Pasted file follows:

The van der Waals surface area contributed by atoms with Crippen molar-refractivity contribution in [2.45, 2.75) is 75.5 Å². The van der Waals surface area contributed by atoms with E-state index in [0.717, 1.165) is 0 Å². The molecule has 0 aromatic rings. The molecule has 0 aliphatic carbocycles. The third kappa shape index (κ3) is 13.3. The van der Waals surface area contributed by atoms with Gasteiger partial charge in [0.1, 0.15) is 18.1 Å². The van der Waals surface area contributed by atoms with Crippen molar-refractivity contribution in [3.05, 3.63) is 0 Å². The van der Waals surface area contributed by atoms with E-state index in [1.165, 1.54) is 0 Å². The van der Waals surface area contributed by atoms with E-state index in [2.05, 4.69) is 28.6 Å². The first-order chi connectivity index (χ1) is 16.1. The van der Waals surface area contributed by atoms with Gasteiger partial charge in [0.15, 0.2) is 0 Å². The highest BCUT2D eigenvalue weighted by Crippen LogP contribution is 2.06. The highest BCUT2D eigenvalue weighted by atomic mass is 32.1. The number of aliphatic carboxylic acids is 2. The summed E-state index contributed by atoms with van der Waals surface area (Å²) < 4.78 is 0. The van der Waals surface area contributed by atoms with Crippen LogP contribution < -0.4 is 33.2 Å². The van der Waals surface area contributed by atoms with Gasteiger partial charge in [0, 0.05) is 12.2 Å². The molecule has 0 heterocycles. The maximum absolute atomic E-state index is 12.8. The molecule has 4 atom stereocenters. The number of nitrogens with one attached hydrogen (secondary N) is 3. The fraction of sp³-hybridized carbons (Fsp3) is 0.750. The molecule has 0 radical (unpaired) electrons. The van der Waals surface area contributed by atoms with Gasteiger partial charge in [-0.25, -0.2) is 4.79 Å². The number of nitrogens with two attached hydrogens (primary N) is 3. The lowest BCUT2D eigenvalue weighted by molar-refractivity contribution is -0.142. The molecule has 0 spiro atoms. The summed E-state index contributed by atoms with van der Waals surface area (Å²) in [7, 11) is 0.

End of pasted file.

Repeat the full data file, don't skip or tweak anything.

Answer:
The van der Waals surface area contributed by atoms with Crippen molar-refractivity contribution in [2.45, 2.75) is 75.5 Å². The van der Waals surface area contributed by atoms with E-state index in [0.717, 1.165) is 0 Å². The molecule has 0 aromatic rings. The molecule has 0 aliphatic carbocycles. The third kappa shape index (κ3) is 13.3. The van der Waals surface area contributed by atoms with Gasteiger partial charge in [0.1, 0.15) is 18.1 Å². The van der Waals surface area contributed by atoms with Crippen molar-refractivity contribution in [3.05, 3.63) is 0 Å². The van der Waals surface area contributed by atoms with E-state index in [1.165, 1.54) is 0 Å². The van der Waals surface area contributed by atoms with E-state index in [2.05, 4.69) is 28.6 Å². The first-order chi connectivity index (χ1) is 16.1. The van der Waals surface area contributed by atoms with Gasteiger partial charge in [0.15, 0.2) is 0 Å². The highest BCUT2D eigenvalue weighted by Crippen LogP contribution is 2.06. The highest BCUT2D eigenvalue weighted by atomic mass is 32.1. The number of aliphatic carboxylic acids is 2. The summed E-state index contributed by atoms with van der Waals surface area (Å²) < 4.78 is 0. The van der Waals surface area contributed by atoms with Crippen LogP contribution < -0.4 is 33.2 Å². The van der Waals surface area contributed by atoms with Gasteiger partial charge in [0, 0.05) is 12.2 Å². The molecule has 0 heterocycles. The maximum absolute atomic E-state index is 12.8. The molecule has 4 atom stereocenters. The number of nitrogens with one attached hydrogen (secondary N) is 3. The fraction of sp³-hybridized carbons (Fsp3) is 0.750. The molecule has 0 radical (unpaired) electrons. The van der Waals surface area contributed by atoms with Gasteiger partial charge in [-0.25, -0.2) is 4.79 Å². The number of nitrogens with two attached hydrogens (primary N) is 3. The lowest BCUT2D eigenvalue weighted by molar-refractivity contribution is -0.142. The molecule has 0 spiro atoms. The summed E-state index contributed by atoms with van der Waals surface area (Å²) in [7, 11) is 0.